Fire Charlie Manuel
After the Phillies beat the Cardinals in Game 3 of the NLDS, a reporter asked Charlie Manuel the following question: “Charlie, the Cardinals pinch hit Punto, Holliday there late and you had Bastardo to face Punto. Had the Cardinals gone Holliday there instead of Punto, were you prepared to bring in your righty there immediately to face Holliday?”
Unlike many questions from sportswriters, it was a direct, simple inquiry about baseball strategy. Nothing fancy there. Here is how Charlie Manuel replied: “You know, I don’t know if I would have did that or not, because I might have let our righty face Holliday there. I don’t know. Really, I don’t know.”
Hey, man who’s paid to manage a baseball team, what would you do in this very specific situation? “I don’t know.” Fire him. Fire Charlie Manuel now. He’s been out-managed in the past three postseasons and lost three winnable series. He couldn’t get a team with this much talent out of the first round of the playoffs. He clearly doesn’t know what he’s doing. Goodbye.
While they’re at it, fire first base coach Sam Perlozzo and third base coach Juan Samuel; the Phillies had a terrible season running the bases. Fire hitting coach Greg Gross (seven career home runs when a player) and pitching coach Rich Dubee (a career minor-leaguer). Fire Mick Billmeyer and find somebody who can properly steal signals without getting caught.
Ryan Howard tore his Achilles on the final, hilarious play of the 2011 season. When he comes back, trade him for Alex Rodriguez, who Yankees fans want out. The Phillies should also get what they can for Chase Utley; the only thing receding faster than Utley’s hairline is his baseball skill. Jimmy Rollins had a decent postseason, but he cares more about making fun of fans on Twitter than baseball nowadays. He can go.
Cut Placido Polanco, his 2-for-19 performance in the playoffs and his giant head. Don’t bring back Raul Ibanez, who couldn’t hit a fat pitch over Citizens Bank Park’s short porch in right in Game 5, a homer that would have won the game. Get what you can for Shane Victorino, who played golf the day after elimination instead of crying all day in his bed like a real man. Hunter Pence has only been here a little bit, but he’s on the hot seat. Carlos Ruiz has worn out his welcome, though; trade him while the market is still relatively high.
Give Roy Halladay a copy of Joe Morgan’s Baseball for Dummies to let him know that, yes, baseball games do indeed begin in the first inning, not the second. Get rid of Cliff Lee, the biggest goat of the 2011 postseason, the nine-figure pitcher who couldn’t hold a 4-0 lead. (If the Phillies get rid him and decide they want him back, he’s already shown he’ll return like a kicked puppy.) Keep Cole Hamels, the only pitcher who did his job these playoffs, but get the remaining pitchers backpacks to carry their dogs in so they learn something from him. Get rid of Roy Oswalt, a guy who cares so little about this team he left it in the middle of the season to go tend to his farm.
The less said about the bench, the better. Get rid of all of them, except maybe Wilson Valdez. (He can go in the bullpen.) Get rid of the Phanatic (his skits are getting old) and the giant bell in center field (it’s tacky as hell). Fire Pistachio Girl and leave her to her art-rock performances. Axe Tom McCarthy and Chris Wheeler and figure out a way to hire someone – anyone! – from the Kalas family already. Trade Domonic Brown, the once-heralded prospect who couldn’t get onto the field at AAA Lehigh Valley at the end of the season. If anyone really needs to go, it’s him.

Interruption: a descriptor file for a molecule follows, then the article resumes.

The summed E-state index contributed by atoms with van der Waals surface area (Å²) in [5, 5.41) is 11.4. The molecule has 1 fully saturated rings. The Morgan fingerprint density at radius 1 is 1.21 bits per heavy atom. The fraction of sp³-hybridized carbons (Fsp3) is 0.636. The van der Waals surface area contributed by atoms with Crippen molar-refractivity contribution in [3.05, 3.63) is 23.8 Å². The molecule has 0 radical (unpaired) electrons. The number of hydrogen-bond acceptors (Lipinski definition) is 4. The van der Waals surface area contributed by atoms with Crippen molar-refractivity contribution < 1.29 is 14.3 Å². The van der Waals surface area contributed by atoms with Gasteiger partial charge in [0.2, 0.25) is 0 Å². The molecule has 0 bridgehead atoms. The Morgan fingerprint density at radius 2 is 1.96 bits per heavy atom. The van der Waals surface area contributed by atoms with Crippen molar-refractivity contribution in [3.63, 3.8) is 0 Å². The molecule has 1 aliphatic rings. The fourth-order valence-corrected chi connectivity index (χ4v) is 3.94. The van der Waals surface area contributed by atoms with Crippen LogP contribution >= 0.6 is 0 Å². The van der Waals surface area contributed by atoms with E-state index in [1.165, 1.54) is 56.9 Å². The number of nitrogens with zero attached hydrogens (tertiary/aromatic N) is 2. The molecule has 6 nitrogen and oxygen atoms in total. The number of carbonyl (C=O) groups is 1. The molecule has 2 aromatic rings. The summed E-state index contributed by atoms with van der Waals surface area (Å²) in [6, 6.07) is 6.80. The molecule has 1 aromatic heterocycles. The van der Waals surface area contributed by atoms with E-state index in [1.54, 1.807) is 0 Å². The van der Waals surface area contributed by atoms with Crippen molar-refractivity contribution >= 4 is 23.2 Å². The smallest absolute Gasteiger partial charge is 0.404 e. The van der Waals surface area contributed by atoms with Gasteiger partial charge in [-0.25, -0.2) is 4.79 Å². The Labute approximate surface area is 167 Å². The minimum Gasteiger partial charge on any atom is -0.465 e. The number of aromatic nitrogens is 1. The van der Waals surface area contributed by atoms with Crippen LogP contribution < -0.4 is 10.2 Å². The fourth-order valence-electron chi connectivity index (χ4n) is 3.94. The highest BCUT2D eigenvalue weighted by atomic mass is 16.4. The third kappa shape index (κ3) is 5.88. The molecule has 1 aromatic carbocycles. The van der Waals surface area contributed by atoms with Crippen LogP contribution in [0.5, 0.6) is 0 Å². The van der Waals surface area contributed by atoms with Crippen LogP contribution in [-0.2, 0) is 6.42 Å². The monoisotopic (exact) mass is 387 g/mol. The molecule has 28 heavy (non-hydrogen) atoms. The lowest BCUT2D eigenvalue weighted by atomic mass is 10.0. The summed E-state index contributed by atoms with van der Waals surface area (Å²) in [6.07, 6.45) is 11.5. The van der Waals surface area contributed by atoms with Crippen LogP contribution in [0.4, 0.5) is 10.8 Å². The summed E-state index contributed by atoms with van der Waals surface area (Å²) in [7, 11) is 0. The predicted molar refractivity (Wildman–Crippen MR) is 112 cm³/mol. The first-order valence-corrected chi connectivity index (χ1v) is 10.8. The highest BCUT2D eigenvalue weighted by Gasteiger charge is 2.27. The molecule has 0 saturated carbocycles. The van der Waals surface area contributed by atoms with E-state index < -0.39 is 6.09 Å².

Finally, fire Ruben Amaro Jr. and the rest of the front office. Amaro took a team that won the World Series and guided it to a worse finish each year. As first base coach, Davey Lopes guided the Phillies to the fourth-most stolen bases in his four years in Philadelphia, including a record 88% stolen base success rate in 2007. And he just wanted a raise. “It’s the principle of the thing,” Lopes said when he didn’t get one. Without him, Jimmy Rollins and Chase Utley were thrown out stealing in crucial situations in the 2011 NLDS. The raise Lopes wanted could have been made up with two weeks of sales of women’s “Pence’s Proverb #1: Let’s go eat!” t-shirts. This franchise won’t win another World Series until it’s willing to spend on everything, not just players.
There. Did I do it right?
The Phillies being the favored team in the postseason is a relatively new experience, and it’s not easy that the season is over before anyone wanted it to be. Every time a favored team like the Phillies loses, a lot of people treat the loss like a moral failing, as if the losing team just didn’t want it enough. Eh. Not everything needs to teach everyone an important lesson. Sometimes you just lose.
That the playoffs are a crapshoot and the Phillies could easily have won the series against the Cardinals is no reason to overlook the real problems with the Phillies: Much of their lineup is in decline, they didn’t get any power out of third base this year, the quality starting pitching the Phillies had this season isn’t going to hold up forever. But there’s no need to go overboard with all the suggestions above (most of which were serious things said by fans either to me, on talk radio or on the Internet).
The 2011 Phillies gave their fans one of the most memorable regular seasons in team history. It seems like the end of the world now, sure, but the talent that produced those 102 regular season wins isn’t going away. The Phillies will be back next year. They’ll be good again and might even play a little better in the postseason. The sky is not falling. The Phillies are a powerhouse. Their run is not over.
Or, maybe …
Best I can tell this Phillies squad hasn’t won anything without Geoff Jenkins. Any chance they can coax him out of retirement?